Editor’s note: another incredible glimpse into a part of the world I’d never have thought to go by Sam Spector, our wandering rabbi. Check out all of his articles here!

This is the second half of my writing on Lebanon, a country that I visited and found fascinating. I decided to write about Lebanon in the aftermath of the explosion that took place in August. When tragedy strikes a faraway place and you have been to that place and have met people who you know are affected, it ceases to be a news story, but rather it becomes something personal and emotional. When a place is dealing with the aftermath of a calamity, I like to consider visiting it once it is again safe in order to help the people economically rebuild their lives, and Lebanon is a fantastic place to consider going on a future trip. The country itself is small, as in smaller than Connecticut small. Small countries with rich history and culture are gems for a couple reasons; while larger countries have many highlights, they are spread far apart, meaning that you have to be more selective about your choices, whereas in places like Lebanon, you can choose one place as your main location and do day trips to the nation’s highlights easily. Doing such saves lots of time, meaning that you can easily pair Lebanon with another place in the region like Jordan, Turkey, Cyprus, or one of the Greek Islands as part of an extended trip. In Lebanon, the bustling cosmopolitan metropolis of Beirut is an ideal jumping off point as it is located in the center of Lebanon’s coastal border. Read my last article about Beirut and Southern Lebanon for tips on that day trip, but this week, I am writing about my journey to the eastern part of the country.

For these two day trips, I arranged a small group tour and recommend doing the same as some of these locations are difficult to get to by public transport, and also the United States State Department recommends not going to the Beqaa Valley in the eastern part of the country due to its proximity with the border of Syria and the presence of Hezbollah forces there. That said, in my group setting, I saw no conflict, felt perfectly safe, and the only inkling of Hezbollah that I experienced there was seeing a couple of flags and some souvenir stands selling t-shirts with the Hezbollah logo on them. The calmness I felt was a welcome relief because visiting the Beqaa Valley and one site in particular was my primary reason for coming to Lebanon.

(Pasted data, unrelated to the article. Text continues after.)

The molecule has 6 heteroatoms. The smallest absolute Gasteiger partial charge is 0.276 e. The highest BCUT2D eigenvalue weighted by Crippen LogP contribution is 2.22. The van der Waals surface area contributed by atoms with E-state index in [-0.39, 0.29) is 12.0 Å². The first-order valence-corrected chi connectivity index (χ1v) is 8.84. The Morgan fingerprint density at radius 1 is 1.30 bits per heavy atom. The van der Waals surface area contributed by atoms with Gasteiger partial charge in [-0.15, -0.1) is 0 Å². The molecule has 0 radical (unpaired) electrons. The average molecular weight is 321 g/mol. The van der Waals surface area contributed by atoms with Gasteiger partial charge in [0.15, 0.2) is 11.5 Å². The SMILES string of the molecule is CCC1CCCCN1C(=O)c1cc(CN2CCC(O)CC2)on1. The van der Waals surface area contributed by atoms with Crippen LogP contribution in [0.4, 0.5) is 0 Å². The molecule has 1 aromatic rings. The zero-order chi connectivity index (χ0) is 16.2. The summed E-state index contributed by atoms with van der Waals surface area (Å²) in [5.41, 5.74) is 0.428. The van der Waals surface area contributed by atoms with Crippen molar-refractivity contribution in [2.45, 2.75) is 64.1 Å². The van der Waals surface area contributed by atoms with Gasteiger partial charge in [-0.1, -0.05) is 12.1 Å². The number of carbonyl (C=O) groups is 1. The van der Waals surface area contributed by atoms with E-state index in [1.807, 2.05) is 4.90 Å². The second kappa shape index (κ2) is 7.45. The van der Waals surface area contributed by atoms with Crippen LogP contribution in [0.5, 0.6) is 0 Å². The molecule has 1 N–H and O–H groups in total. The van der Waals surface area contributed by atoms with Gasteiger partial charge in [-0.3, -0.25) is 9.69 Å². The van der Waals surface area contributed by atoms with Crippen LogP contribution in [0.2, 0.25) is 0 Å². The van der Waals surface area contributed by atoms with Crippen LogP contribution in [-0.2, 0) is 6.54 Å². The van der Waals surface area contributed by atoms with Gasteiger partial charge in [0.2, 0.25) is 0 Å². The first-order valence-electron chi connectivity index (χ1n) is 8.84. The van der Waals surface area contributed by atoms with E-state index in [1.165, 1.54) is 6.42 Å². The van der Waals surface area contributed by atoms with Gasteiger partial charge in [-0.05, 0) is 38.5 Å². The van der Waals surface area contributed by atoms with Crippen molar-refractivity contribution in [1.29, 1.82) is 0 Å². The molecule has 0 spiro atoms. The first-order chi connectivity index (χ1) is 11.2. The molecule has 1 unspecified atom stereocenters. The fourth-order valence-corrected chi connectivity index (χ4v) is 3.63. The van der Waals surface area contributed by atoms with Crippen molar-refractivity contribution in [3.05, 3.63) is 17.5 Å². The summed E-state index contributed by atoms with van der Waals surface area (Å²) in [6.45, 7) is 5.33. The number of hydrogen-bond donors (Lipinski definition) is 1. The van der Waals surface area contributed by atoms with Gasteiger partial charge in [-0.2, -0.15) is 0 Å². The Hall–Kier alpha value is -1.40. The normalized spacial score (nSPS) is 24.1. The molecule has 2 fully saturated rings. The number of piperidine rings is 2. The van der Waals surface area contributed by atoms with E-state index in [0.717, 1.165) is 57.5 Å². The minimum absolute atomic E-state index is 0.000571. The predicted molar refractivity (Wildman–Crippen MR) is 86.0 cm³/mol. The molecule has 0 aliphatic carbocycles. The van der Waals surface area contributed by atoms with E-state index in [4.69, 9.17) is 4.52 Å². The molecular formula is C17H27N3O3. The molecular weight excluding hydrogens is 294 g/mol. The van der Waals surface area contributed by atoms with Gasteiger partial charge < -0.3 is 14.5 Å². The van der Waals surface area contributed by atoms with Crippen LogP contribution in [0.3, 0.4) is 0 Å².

Of all the attractions that Lebanon boasts, there is none that is more impressive than Baalbek. For many travelers of the Mediterranean, Greco-Roman ruins are a familiar stop in nearly every country. From Caesarea, Jerusalem, and Beit She’an in Israel, Jerash in Jordan, Ephesus and Hieropolis in Turkey, and Volubilis in Morocco, the region’s ruins start to blend together to someone who has experienced many of them. However, there are no ruins like Baalbek, which are incredibly imposing and will make someone feel so small. As the bus is approaching the UNESCO World Heritage Site, you will understand that you are approaching something massive, and then you arrive at Baalbek, a site that has the largest monolithic stones ever quarried, each weighing over one thousand tons, intended by the Romans to have been used for construction of temples at Baalbek, but were incapable of being moved from their quarry. Baalbek has been inhabited for over 8000 years and received its name after being a worship site of the Near Eastern god Ba’al. However, during Greek times it was known, and is still known to many, as Heliopolis, due to it being the center of worship for the Greek sun god. While the sprawling city ruins of Baalbek are impressive in itself, the highlights that you will never forget are the two largest temples in the entire Roman world (you read that correctly), the Temples of Jupiter and Bacchus. While the Temple of Jupiter, the largest temple structure, is in ruins, there are still several columns that are standing, giving a person a sense of the magnitude of the colossal building. However, even for a person who has seen numerous Roman ruins, their jaws will drop upon laying eyes on the Temple of Bacchus; the massive, beautifully ornate and incredibly preserved structure that still stands 217 feet in length, 115 feet in width and 102 feet in height over 1800 years after its construction.